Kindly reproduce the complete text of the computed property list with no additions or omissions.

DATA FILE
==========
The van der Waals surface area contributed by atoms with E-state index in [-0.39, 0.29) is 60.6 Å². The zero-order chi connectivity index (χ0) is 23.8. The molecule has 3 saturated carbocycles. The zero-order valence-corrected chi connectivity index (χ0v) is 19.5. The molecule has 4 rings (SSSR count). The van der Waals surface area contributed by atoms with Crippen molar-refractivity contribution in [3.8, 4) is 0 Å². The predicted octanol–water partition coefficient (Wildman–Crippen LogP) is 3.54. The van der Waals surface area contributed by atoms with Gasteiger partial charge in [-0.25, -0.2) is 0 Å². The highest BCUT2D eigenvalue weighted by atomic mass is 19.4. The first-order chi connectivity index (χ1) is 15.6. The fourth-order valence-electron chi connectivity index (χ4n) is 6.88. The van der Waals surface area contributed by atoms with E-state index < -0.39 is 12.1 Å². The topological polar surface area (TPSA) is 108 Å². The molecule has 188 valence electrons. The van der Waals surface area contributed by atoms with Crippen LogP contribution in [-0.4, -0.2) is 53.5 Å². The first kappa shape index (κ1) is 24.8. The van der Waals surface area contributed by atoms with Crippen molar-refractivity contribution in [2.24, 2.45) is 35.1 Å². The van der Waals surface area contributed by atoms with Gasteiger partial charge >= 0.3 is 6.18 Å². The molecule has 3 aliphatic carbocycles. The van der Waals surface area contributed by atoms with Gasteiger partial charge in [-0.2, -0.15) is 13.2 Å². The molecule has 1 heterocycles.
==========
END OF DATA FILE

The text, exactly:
The van der Waals surface area contributed by atoms with E-state index in [-0.39, 0.29) is 60.6 Å². The zero-order chi connectivity index (χ0) is 23.8. The molecule has 3 saturated carbocycles. The zero-order valence-corrected chi connectivity index (χ0v) is 19.5. The molecule has 4 rings (SSSR count). The van der Waals surface area contributed by atoms with Crippen molar-refractivity contribution in [3.8, 4) is 0 Å². The predicted octanol–water partition coefficient (Wildman–Crippen LogP) is 3.54. The van der Waals surface area contributed by atoms with Gasteiger partial charge in [-0.25, -0.2) is 0 Å². The highest BCUT2D eigenvalue weighted by atomic mass is 19.4. The first-order chi connectivity index (χ1) is 15.6. The fourth-order valence-electron chi connectivity index (χ4n) is 6.88. The van der Waals surface area contributed by atoms with E-state index < -0.39 is 12.1 Å². The topological polar surface area (TPSA) is 108 Å². The molecule has 188 valence electrons. The van der Waals surface area contributed by atoms with Crippen LogP contribution in [-0.4, -0.2) is 53.5 Å². The first kappa shape index (κ1) is 24.8. The van der Waals surface area contributed by atoms with Crippen molar-refractivity contribution in [2.24, 2.45) is 35.1 Å². The van der Waals surface area contributed by atoms with Gasteiger partial charge >= 0.3 is 6.18 Å². The molecule has 3 aliphatic carbocycles. The van der Waals surface area contributed by atoms with Gasteiger partial charge in [-0.2, -0.15) is 13.2 Å². The molecule has 1 heterocycles.